Following the testimony of Officers Littlejohn, Leach, and Manley, the United States called Christopher Chang, a chemist employed by the Drug Enforcement Administration. Mr. Chang testified about receiving and analyzing Government Exhibit 2 (the 87 ziplock bags) and Government Exhibit 3 (the 638 ziplock bags) in DEA and MPD "heatseal" bags. His analysis showed that the seized ziplock bags contained heroin hydrocholoride and that the total weight was 85.8 grams. Following Mr. Chang's testimony, the United States called Detective Brown, whom the government offered as an expert witness in the use, distribution, and packaging of narcotics in the District of Columbia. Prior to offering expert testimony, Detective Brown testified about his experience on the MPD and his specialized training in narcotics enforcement. With respect to his experience, Detective Brown testified that he was a 29 — year veteran of the MPD, that during his tenure he worked in various branches of the police department, including intelligence, Narcotics and Special Investigations Division ("NSID") for the last 25 years, and that during his tenure at NSID he had been involved in approximately 2500 narcotics investigations involving heroin, cocaine, marijuana, LSD, speed, and PCP. Detective Brown estimated that he had made approximately 800 "undercover" drug purchases during his tenure in NSID, and testified that he kept up-to-date on the use, packaging, and sale of narcotics in the District by "debriefing" drug users, talking with current undercover officers, and attending seminars offered by the DEA, United States Department of Health and Human Services, and the National Institute on Drug Abuse.

With respect to his specialized training, Detective Brown testified that he had been a "resident narcotic expert" for the MPD since 1980, and had testified on narcotics related matters approximately 4,000 times in twenty-six jurisdictions, including the United States District Court for the District of Columbia, the Superior Court of the District of Columbia, and Courts of the Commonwealth of Virginia and the State of Maryland. Detective Brown also testified that he had acted as a consultant to the United States Congress, specifically to the Select Committee on Narcotics Abuse and Control, and that he had been an instructor at the MPD training academy since 1975. Finally, at the end of his qualification testimony, Detective Brown said that, "My knowledge of the drug field is further enhanced by the fact that I am also a Board certified pharmacist. I receive, maintain[,] compound and dispense narcotic as well as non-narcotic substances per prescription."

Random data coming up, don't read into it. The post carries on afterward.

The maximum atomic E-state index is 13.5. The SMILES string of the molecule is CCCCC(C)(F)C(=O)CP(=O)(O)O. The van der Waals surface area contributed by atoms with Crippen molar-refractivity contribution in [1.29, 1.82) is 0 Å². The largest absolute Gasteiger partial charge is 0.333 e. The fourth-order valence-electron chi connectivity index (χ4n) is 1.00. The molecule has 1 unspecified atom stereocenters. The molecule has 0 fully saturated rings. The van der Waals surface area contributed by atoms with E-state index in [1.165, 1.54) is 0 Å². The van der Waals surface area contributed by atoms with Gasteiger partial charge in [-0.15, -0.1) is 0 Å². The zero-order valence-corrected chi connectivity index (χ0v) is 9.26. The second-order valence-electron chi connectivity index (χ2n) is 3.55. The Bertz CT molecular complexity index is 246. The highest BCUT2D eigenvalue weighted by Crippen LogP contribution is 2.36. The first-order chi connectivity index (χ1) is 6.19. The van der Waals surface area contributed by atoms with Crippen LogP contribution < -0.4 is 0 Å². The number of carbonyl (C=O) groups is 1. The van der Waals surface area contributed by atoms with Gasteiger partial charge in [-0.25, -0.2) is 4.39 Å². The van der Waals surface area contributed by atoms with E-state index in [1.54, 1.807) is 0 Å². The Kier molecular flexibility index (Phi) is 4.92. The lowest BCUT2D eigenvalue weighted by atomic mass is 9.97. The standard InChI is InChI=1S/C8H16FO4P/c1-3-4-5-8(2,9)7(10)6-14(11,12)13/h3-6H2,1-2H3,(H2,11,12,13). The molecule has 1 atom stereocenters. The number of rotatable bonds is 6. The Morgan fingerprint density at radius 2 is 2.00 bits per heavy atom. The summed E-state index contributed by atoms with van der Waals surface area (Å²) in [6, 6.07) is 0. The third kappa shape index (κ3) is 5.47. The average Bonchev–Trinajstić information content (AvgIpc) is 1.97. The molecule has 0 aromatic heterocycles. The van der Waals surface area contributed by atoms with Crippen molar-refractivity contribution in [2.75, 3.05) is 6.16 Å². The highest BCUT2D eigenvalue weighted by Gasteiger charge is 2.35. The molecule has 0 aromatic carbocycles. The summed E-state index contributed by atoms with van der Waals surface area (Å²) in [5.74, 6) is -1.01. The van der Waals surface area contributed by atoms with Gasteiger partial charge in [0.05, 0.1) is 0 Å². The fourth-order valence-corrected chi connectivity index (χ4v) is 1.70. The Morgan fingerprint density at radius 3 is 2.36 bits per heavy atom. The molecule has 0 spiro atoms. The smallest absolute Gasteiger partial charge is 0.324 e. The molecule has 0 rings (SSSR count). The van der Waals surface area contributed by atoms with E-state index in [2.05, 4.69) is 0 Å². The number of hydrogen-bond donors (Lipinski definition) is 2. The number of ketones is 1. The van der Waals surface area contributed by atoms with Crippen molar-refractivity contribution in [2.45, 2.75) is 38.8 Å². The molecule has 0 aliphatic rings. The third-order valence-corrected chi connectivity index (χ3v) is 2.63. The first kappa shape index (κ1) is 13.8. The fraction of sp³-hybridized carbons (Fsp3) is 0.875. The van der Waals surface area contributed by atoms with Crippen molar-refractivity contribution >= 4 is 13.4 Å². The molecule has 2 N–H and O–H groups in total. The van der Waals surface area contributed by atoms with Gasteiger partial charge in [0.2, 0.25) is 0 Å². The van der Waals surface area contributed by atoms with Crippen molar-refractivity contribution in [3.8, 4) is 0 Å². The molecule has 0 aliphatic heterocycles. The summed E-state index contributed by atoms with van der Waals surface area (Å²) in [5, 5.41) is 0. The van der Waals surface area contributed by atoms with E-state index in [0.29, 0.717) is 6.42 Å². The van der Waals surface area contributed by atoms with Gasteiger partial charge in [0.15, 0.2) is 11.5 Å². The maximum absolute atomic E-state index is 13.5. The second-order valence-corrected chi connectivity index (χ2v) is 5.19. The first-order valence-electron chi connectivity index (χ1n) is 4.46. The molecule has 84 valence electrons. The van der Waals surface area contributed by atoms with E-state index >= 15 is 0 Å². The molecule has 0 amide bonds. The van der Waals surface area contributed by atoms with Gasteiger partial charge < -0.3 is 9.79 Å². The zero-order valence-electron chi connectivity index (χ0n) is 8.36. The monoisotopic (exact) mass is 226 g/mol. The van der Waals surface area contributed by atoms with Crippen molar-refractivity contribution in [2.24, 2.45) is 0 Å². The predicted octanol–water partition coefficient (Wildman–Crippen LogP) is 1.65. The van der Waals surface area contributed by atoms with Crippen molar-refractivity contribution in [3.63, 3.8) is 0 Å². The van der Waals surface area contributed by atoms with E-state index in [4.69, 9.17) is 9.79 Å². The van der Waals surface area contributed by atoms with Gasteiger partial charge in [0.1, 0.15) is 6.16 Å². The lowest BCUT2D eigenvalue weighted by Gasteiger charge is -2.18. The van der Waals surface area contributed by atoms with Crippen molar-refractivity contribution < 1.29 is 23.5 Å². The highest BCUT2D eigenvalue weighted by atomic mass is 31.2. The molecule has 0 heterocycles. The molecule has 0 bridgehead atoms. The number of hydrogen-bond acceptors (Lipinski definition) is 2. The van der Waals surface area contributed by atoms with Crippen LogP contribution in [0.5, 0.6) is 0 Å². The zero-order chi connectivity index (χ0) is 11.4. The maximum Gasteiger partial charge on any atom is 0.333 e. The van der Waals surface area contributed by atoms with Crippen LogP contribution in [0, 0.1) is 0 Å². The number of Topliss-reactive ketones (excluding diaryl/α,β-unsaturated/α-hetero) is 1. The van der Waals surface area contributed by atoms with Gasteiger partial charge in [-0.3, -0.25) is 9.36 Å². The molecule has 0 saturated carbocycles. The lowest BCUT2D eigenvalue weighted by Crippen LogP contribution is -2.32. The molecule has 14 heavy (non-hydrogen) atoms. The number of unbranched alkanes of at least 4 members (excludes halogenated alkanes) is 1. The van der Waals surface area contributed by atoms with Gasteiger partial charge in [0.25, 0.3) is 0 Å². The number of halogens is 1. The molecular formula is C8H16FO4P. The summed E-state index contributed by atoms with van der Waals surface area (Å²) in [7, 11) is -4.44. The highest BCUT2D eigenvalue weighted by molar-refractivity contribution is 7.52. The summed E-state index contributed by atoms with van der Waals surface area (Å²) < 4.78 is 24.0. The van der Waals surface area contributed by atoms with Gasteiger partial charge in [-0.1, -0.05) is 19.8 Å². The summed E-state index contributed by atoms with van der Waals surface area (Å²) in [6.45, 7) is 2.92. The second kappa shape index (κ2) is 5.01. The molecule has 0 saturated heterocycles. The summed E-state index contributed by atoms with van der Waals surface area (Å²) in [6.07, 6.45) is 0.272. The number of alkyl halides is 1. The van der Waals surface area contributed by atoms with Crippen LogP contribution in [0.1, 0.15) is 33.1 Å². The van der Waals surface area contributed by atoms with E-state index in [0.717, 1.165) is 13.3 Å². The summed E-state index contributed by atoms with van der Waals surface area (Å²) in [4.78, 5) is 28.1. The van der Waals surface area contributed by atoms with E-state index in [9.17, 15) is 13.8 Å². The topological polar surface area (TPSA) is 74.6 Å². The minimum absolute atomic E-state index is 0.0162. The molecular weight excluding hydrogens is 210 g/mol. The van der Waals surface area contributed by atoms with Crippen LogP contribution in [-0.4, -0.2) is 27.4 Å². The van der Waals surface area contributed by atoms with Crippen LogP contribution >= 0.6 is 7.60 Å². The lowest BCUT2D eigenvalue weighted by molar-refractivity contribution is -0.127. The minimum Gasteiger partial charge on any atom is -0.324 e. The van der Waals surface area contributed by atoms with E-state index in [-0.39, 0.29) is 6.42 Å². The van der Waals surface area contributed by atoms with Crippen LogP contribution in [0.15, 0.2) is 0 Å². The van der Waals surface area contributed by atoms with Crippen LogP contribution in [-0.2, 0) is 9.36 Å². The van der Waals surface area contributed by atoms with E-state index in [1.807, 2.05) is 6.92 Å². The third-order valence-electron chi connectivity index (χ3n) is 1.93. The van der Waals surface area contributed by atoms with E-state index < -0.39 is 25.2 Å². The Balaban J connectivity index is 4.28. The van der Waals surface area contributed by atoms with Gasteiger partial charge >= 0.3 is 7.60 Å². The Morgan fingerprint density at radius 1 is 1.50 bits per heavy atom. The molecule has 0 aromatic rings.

The government then offered Detective Brown as an expert in (1) the distribution and use of narcotics; (2) the packaging of narcotics for street-level distribution; (3) the manner in which narcotics dealers distribute narcotic substances in the District of Columbia; (4) the price for which narcotics are sold; and (5) procedures for safeguarding drug evidence. The Court accepted Detective Brown as an expert in those fields without defense objection.

Detective Brown testified first about the procedures used by the MPD and DEA to ensure the integrity of narcotic evidence. He then testified about the contents of Government Exhibits 2 (87 ziplock bags of heroin) and 3 (638 ziplock bags of heroin) and their corresponding DEA lab analysis reports. He specifically noted the weight and purity of the seized drugs, as reflected in the DEA-7s. Detective Brown then testified about "bulk" versus "street level" distribution of heroin, common forms of street-level packaging, and typical methods of heroin use, including the weight of a single "dose." Based on his expertise, Detective Brown testified that a typical user would "use on average two to three bags a day [of heroin]." Detective Brown then confirmed that the packaging in Government Exhibits 2 and 3 was consistent with packaging typically used for street distribution of heroin. He stated that the heroin in Government Exhibits 2 and 3 had a street value of approximately $1,740 and $12,760, respectively. Finally, Detective Brown testified that a typical heroin user would usually possess two or three ziplock bags of heroin and, referring to Government Exhibits 2 and 3, said that a typical user would not purchase that amount of heroin at one time.